Andrew Urlacher

Bass Clarinet
MVC-031SRemember those stories that every parent tells their school age children. The one about having to walk three miles through knee deep snow in bare feet to get to school? This week’s Band Member of the Week can almost identify with those tall tales of harrowing school commutes. Okay, maybe not the part about the bare feet, but Andrew Urlacher definitely remembers venturing out into some mighty cold weather during his daily journey to and from school in his earlier years.He was born in Milwaukee, Wisconsin (that would explain his affinity for cheese), to Pete and Christian Urlacher (the band uniform lady). When Andrew was nine years old, his Dad’s job as a heavy equipment parts supplier took the family a little further south to the little town of Waverly, Iowa. “It was really cold,” he recalled of his time in the northern plains. What does he think about living in Mississippi? “It’s really warm…too warm. I liked the cold weather up there better than I like the hot weather down here,” he explained.

Andrew’s interest in music started in a fourth grade music class. After trying several instruments, he followed the suggestion of his teacher and settled on the clarinet. Although there was an early emphasis on music, he admits that his school in Iowa did not have the strong band program he encountered at Desoto Central when the family moved to Southaven three years ago. “If we had stayed in Iowa, I probably would have dropped out of band,” he said. “[That school] was more interested in football and sports.”

This year, Andrew has traded in his familiar B-flat clarinet for the bass clarinet. As a whole, he believes the volume and depth of the low brass and low winds sections has improved noticeably this year, adding to the overall quality of the sound of the band. He was happy to do his part by moving back one row and picking up the bass. It just seemed the logical thing to do.

And logical thinking has a certain appeal. “I guess that’s why I like my math classes most,” Andrew observed. As a sophomore, he is tackling two math subjects at once this year-geometry and algebra II. The logical progressions used to solve most math problems just comes naturally to him. “It just makes sense to me,” he said. Right now, his academic priorities are focused on passing his classes in World History, English and Global Marketing. Global Marketing? “It’s my toughest class,” he said. “I wound up in there when the Web Design class filled up.” Web Design? Global Marketing? Are these real classes, or just clubs and extracurricular activities? “No, Global Marketing is a real class, and it’s hard,” he said with a serious look.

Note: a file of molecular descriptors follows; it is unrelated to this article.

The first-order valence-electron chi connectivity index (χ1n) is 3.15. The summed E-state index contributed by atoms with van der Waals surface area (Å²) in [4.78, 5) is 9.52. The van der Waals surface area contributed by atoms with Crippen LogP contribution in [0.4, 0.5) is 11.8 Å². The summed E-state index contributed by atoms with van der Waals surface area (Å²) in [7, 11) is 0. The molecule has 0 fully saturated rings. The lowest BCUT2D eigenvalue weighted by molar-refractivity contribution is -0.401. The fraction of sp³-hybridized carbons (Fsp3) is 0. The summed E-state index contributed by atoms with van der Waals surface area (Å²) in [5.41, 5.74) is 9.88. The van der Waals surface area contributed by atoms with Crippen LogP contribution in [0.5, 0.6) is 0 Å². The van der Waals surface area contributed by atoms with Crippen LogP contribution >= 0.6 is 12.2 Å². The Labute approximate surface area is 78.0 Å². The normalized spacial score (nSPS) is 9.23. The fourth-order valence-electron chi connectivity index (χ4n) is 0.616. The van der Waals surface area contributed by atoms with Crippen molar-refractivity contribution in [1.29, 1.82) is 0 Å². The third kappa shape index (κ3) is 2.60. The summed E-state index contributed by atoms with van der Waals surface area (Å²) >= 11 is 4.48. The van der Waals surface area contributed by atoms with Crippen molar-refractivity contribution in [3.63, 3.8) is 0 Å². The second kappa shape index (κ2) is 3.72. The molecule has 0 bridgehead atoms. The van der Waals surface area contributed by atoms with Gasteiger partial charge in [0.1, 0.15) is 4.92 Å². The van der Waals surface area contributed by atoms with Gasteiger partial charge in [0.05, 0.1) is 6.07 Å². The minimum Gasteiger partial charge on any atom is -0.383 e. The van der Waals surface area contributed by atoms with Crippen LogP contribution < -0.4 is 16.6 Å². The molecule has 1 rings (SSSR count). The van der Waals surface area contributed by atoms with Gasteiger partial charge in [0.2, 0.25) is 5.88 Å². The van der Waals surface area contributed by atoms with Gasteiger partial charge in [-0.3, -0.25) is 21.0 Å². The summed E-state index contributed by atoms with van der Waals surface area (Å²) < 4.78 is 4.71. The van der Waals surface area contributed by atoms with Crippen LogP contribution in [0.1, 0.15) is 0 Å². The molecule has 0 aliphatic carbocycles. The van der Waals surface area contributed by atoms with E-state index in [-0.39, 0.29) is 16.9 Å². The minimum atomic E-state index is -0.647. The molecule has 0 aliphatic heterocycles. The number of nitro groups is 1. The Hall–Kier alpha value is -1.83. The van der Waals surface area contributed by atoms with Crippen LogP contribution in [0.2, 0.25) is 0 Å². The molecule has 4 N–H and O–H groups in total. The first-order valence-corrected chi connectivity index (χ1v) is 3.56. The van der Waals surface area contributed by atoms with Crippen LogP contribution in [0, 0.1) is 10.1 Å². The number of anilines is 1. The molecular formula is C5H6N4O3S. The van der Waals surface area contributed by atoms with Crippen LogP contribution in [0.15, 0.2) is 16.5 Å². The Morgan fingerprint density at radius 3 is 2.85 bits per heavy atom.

Despite all of this higher education and strengths in handling mathematical problems Andrew still remains unsure where his college studies will take him. He just knows that he will go to college somewhere. “Most likely,” Andrew observed, “it will be where ever I can get the best scholarships.” For now, he is considering continuing his music studies, possibly getting a degree in music.

Thinking about such things may be a little too distant to worry about right now. After all, sometimes it is good to just enjoy being 15 and Andrew enjoys doing other things besides just thinking about his future. After some encouragement from fellow band member Scott May, he has been putting his music talents to good use by playing in the orchestra at Trinity Baptist Church. Other favorite past time activities include hanging out with his friends, watching television or reading a good fantasy novel. “Right now I’m reading ‘The Dark Elf Trilogy’.” He has also seen all of the “Lord of the Rings” and “Star Wars” adventures-some more than once. His favorite movie? “Revenge of the Sith”

Despite these other interests, his band related activities still dominate. What is Andrew most looking forward to this year in the band program? Going to the Hollywood Christmas Parade. His only regret, since the trip occurs over Thanksgiving break, is that he will not get more days off from school. Maybe he would feel better if there were a few feet of snow on the ground to wade through. At least then it would be like old times.

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